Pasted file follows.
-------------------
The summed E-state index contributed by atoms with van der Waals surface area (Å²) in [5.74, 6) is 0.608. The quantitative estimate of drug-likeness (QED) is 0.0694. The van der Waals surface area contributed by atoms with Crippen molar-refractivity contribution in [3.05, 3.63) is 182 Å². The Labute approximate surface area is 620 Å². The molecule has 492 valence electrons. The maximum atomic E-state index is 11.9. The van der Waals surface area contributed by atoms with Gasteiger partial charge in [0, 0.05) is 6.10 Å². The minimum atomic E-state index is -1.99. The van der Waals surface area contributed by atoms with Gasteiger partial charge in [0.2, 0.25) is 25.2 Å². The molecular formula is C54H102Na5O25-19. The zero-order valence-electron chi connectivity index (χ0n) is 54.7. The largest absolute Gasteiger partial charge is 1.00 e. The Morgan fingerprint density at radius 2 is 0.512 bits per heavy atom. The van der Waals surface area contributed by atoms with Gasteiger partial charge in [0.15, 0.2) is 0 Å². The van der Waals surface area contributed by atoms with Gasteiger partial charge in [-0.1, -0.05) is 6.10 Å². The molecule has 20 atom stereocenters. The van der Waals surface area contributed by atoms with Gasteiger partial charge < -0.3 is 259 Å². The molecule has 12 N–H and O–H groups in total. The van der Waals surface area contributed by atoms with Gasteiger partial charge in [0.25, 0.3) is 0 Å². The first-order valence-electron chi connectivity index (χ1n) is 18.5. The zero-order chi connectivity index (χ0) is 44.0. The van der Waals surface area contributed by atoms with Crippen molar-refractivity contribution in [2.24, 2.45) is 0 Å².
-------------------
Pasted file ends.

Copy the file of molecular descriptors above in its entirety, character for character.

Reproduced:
The summed E-state index contributed by atoms with van der Waals surface area (Å²) in [5.74, 6) is 0.608. The quantitative estimate of drug-likeness (QED) is 0.0694. The van der Waals surface area contributed by atoms with Crippen molar-refractivity contribution in [3.05, 3.63) is 182 Å². The Labute approximate surface area is 620 Å². The molecule has 492 valence electrons. The maximum atomic E-state index is 11.9. The van der Waals surface area contributed by atoms with Gasteiger partial charge in [0, 0.05) is 6.10 Å². The minimum atomic E-state index is -1.99. The van der Waals surface area contributed by atoms with Gasteiger partial charge in [0.2, 0.25) is 25.2 Å². The molecular formula is C54H102Na5O25-19. The zero-order valence-electron chi connectivity index (χ0n) is 54.7. The largest absolute Gasteiger partial charge is 1.00 e. The Morgan fingerprint density at radius 2 is 0.512 bits per heavy atom. The van der Waals surface area contributed by atoms with Gasteiger partial charge in [0.15, 0.2) is 0 Å². The van der Waals surface area contributed by atoms with Gasteiger partial charge in [-0.1, -0.05) is 6.10 Å². The molecule has 20 atom stereocenters. The van der Waals surface area contributed by atoms with Gasteiger partial charge < -0.3 is 259 Å². The molecule has 12 N–H and O–H groups in total. The van der Waals surface area contributed by atoms with Gasteiger partial charge in [0.25, 0.3) is 0 Å². The first-order valence-electron chi connectivity index (χ1n) is 18.5. The zero-order chi connectivity index (χ0) is 44.0. The van der Waals surface area contributed by atoms with Crippen molar-refractivity contribution in [2.24, 2.45) is 0 Å².